Florida's Gulf Coast is the ideal habitat for a wide variety of flora and fauna. Multiple ecosystems meet in the area. Florida is most often associated with alligators and other reptiles, but the area is home to innumerable species of birds, mammals, and other creatures.
Although they may look desolate to the untrained eye, the palmetto scrubs of Florida host gopher tortoises, rabbits, white tailed deer, and several species of snakes. This habitat can be found throughout Florida, especially inland.
Mangroves form where fresh water flows into the Gulf of Mexico. Mangrove trees are easily distinguished by their high prop roots and pencil-like seeds. Mangroves are home to over 200 species of fish, 181 species of birds, 24 reptiles and amphibians, and 18 mammals. Crabs and oysters are also plentiful in the mangroves.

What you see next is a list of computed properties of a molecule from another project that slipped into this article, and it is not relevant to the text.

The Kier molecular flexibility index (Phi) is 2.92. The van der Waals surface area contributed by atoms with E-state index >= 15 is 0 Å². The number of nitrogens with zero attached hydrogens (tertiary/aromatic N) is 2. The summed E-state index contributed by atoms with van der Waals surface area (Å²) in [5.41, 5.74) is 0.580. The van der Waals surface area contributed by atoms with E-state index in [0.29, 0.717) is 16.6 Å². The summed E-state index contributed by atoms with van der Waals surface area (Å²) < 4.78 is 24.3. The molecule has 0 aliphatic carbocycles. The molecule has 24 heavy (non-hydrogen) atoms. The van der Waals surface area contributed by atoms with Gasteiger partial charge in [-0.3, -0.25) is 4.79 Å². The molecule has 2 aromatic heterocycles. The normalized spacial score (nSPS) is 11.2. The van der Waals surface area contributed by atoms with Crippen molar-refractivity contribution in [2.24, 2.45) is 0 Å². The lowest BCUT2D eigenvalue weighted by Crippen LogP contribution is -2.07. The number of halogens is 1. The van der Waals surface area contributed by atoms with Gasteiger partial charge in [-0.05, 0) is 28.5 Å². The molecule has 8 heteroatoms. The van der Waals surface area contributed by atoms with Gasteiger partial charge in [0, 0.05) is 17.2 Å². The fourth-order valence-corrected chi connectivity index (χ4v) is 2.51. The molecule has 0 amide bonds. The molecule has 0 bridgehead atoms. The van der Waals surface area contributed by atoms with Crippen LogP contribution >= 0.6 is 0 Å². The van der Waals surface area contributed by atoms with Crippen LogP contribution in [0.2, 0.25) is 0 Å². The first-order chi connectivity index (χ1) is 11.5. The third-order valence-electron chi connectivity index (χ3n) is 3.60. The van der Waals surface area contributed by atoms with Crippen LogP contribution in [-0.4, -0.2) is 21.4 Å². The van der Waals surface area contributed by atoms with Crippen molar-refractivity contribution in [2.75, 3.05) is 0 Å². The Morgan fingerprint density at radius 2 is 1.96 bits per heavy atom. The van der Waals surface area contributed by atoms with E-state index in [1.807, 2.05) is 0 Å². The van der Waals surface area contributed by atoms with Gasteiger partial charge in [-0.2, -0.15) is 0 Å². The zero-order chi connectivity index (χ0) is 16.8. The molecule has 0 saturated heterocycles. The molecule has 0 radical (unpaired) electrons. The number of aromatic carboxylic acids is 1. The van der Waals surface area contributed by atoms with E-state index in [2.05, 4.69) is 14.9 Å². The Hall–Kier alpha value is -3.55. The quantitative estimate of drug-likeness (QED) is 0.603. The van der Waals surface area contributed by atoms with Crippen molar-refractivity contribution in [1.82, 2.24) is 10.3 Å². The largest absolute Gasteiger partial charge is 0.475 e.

Around freshwater like lakes and rivers and in low lying areas, you'll often find cypress swamps. Home to Florida alligators, along with many other reptiles and amphibians, the cypress swamp offers a look at what Florida might have looked like eons ago. Florida's fresh waters teem with fish and make the ideal home for aquatic birds.
Meanwhile Florida's marine life is also incredibly diverse. The Gulf of Mexico holds innumerable fish of all shapes and sizes, from tiny baitfish to snapper, tuna, dolphins, and sharks. Other marine life, such as sand dollars, sea anemone, clams, crabs, and scallops also reside in Gulf waters. Dolphin watching is a popular pastime, and from December to March right whales are sometimes spotted as they migrate. Fishing enthusiasts should check with the Florida Fish and Wildlife Conservation Commission for information about getting a fishing license and what's in season.